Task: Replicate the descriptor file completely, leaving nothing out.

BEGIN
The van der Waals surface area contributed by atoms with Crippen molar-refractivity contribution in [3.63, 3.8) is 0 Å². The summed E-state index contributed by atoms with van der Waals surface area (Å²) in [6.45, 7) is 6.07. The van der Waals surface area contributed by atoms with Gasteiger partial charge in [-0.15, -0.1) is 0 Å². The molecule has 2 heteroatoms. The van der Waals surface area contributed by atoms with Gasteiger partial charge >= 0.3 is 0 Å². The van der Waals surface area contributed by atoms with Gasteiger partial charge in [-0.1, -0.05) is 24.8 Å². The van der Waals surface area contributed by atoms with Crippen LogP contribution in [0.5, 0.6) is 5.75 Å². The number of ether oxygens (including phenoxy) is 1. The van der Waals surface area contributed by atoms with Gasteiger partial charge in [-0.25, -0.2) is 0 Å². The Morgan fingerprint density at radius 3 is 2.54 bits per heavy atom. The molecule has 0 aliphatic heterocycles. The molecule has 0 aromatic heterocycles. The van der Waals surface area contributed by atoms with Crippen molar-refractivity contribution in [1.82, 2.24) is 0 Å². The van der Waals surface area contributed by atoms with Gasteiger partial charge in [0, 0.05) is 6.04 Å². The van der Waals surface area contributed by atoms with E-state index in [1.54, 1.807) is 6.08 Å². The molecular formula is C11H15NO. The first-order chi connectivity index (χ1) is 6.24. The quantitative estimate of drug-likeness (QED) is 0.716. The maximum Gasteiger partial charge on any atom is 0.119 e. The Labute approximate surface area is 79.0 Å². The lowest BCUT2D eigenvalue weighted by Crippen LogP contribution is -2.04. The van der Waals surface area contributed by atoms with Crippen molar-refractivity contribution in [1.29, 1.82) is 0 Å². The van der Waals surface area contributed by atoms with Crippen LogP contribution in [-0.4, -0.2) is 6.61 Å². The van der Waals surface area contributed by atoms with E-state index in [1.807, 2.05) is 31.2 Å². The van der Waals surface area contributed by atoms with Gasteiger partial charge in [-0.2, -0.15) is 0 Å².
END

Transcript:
The van der Waals surface area contributed by atoms with Crippen molar-refractivity contribution in [3.63, 3.8) is 0 Å². The summed E-state index contributed by atoms with van der Waals surface area (Å²) in [6.45, 7) is 6.07. The van der Waals surface area contributed by atoms with Gasteiger partial charge in [-0.15, -0.1) is 0 Å². The molecule has 2 heteroatoms. The van der Waals surface area contributed by atoms with Gasteiger partial charge >= 0.3 is 0 Å². The van der Waals surface area contributed by atoms with Gasteiger partial charge in [-0.1, -0.05) is 24.8 Å². The van der Waals surface area contributed by atoms with Crippen LogP contribution in [0.5, 0.6) is 5.75 Å². The number of ether oxygens (including phenoxy) is 1. The van der Waals surface area contributed by atoms with Gasteiger partial charge in [-0.25, -0.2) is 0 Å². The Morgan fingerprint density at radius 3 is 2.54 bits per heavy atom. The molecule has 0 aliphatic heterocycles. The molecule has 0 aromatic heterocycles. The van der Waals surface area contributed by atoms with Crippen molar-refractivity contribution in [1.82, 2.24) is 0 Å². The van der Waals surface area contributed by atoms with Gasteiger partial charge in [0, 0.05) is 6.04 Å². The van der Waals surface area contributed by atoms with E-state index in [1.54, 1.807) is 6.08 Å². The molecular formula is C11H15NO. The first-order chi connectivity index (χ1) is 6.24. The quantitative estimate of drug-likeness (QED) is 0.716. The maximum Gasteiger partial charge on any atom is 0.119 e. The Labute approximate surface area is 79.0 Å². The lowest BCUT2D eigenvalue weighted by Crippen LogP contribution is -2.04. The van der Waals surface area contributed by atoms with Crippen molar-refractivity contribution in [1.29, 1.82) is 0 Å². The van der Waals surface area contributed by atoms with Crippen LogP contribution in [-0.4, -0.2) is 6.61 Å². The van der Waals surface area contributed by atoms with E-state index in [1.807, 2.05) is 31.2 Å². The van der Waals surface area contributed by atoms with Gasteiger partial charge in [-0.2, -0.15) is 0 Å².